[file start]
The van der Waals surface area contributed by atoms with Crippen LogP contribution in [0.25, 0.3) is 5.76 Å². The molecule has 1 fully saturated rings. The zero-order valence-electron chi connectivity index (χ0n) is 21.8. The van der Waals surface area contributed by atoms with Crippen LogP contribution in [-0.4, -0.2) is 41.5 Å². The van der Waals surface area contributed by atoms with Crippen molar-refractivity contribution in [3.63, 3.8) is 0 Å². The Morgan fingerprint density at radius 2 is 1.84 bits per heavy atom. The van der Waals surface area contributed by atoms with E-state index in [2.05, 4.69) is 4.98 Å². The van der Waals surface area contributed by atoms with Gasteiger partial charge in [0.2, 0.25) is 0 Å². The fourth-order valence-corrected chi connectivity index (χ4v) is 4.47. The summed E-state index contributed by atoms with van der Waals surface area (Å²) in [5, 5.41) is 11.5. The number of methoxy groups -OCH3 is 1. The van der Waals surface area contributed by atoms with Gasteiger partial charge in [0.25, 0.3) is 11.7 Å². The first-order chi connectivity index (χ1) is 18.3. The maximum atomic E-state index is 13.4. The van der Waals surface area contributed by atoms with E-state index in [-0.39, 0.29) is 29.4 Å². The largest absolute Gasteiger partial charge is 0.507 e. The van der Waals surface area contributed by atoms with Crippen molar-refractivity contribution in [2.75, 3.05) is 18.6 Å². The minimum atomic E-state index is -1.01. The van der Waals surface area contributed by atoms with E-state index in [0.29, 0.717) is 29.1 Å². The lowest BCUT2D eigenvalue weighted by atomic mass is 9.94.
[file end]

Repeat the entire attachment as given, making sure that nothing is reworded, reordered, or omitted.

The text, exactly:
The van der Waals surface area contributed by atoms with Crippen LogP contribution in [0.25, 0.3) is 5.76 Å². The molecule has 1 fully saturated rings. The zero-order valence-electron chi connectivity index (χ0n) is 21.8. The van der Waals surface area contributed by atoms with Crippen LogP contribution in [-0.4, -0.2) is 41.5 Å². The van der Waals surface area contributed by atoms with Crippen molar-refractivity contribution in [3.63, 3.8) is 0 Å². The Morgan fingerprint density at radius 2 is 1.84 bits per heavy atom. The van der Waals surface area contributed by atoms with E-state index in [2.05, 4.69) is 4.98 Å². The van der Waals surface area contributed by atoms with Gasteiger partial charge in [0.2, 0.25) is 0 Å². The fourth-order valence-corrected chi connectivity index (χ4v) is 4.47. The summed E-state index contributed by atoms with van der Waals surface area (Å²) in [5, 5.41) is 11.5. The number of methoxy groups -OCH3 is 1. The van der Waals surface area contributed by atoms with Gasteiger partial charge in [0.25, 0.3) is 11.7 Å². The first-order chi connectivity index (χ1) is 18.3. The maximum atomic E-state index is 13.4. The van der Waals surface area contributed by atoms with E-state index in [-0.39, 0.29) is 29.4 Å². The largest absolute Gasteiger partial charge is 0.507 e. The van der Waals surface area contributed by atoms with Crippen molar-refractivity contribution in [2.75, 3.05) is 18.6 Å². The minimum atomic E-state index is -1.01. The van der Waals surface area contributed by atoms with E-state index in [0.29, 0.717) is 29.1 Å². The lowest BCUT2D eigenvalue weighted by atomic mass is 9.94.